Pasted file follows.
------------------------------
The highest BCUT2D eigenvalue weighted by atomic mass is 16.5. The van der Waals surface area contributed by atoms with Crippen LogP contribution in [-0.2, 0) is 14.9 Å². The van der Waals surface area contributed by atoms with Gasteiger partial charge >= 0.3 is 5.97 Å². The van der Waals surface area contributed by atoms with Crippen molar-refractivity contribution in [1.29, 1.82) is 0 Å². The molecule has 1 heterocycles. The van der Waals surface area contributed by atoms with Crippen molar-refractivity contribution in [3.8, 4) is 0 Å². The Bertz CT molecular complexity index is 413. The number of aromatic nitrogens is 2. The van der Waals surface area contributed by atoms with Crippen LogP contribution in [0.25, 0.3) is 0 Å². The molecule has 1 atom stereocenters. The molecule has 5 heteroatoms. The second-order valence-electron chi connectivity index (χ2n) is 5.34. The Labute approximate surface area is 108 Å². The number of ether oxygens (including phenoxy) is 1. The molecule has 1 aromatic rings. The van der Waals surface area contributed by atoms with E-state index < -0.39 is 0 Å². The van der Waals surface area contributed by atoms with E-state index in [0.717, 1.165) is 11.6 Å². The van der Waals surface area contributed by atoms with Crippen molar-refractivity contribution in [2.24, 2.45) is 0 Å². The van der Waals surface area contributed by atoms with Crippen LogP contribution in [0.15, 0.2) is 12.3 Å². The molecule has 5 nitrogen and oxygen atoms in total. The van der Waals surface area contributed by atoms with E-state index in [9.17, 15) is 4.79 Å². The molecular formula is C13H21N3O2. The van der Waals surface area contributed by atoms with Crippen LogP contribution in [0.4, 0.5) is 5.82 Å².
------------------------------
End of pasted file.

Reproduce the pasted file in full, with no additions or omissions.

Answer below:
The highest BCUT2D eigenvalue weighted by atomic mass is 16.5. The van der Waals surface area contributed by atoms with Crippen LogP contribution in [-0.2, 0) is 14.9 Å². The van der Waals surface area contributed by atoms with Gasteiger partial charge >= 0.3 is 5.97 Å². The van der Waals surface area contributed by atoms with Crippen molar-refractivity contribution in [1.29, 1.82) is 0 Å². The molecule has 1 heterocycles. The van der Waals surface area contributed by atoms with Crippen molar-refractivity contribution in [3.8, 4) is 0 Å². The Bertz CT molecular complexity index is 413. The number of aromatic nitrogens is 2. The van der Waals surface area contributed by atoms with Crippen LogP contribution in [0.25, 0.3) is 0 Å². The molecule has 1 atom stereocenters. The molecule has 5 heteroatoms. The second-order valence-electron chi connectivity index (χ2n) is 5.34. The Labute approximate surface area is 108 Å². The number of ether oxygens (including phenoxy) is 1. The molecule has 1 aromatic rings. The van der Waals surface area contributed by atoms with E-state index < -0.39 is 0 Å². The van der Waals surface area contributed by atoms with E-state index in [0.717, 1.165) is 11.6 Å². The van der Waals surface area contributed by atoms with Crippen molar-refractivity contribution in [2.24, 2.45) is 0 Å². The van der Waals surface area contributed by atoms with Crippen LogP contribution in [0.15, 0.2) is 12.3 Å². The molecule has 5 nitrogen and oxygen atoms in total. The van der Waals surface area contributed by atoms with E-state index in [9.17, 15) is 4.79 Å². The molecular formula is C13H21N3O2. The van der Waals surface area contributed by atoms with Crippen LogP contribution in [0.4, 0.5) is 5.82 Å².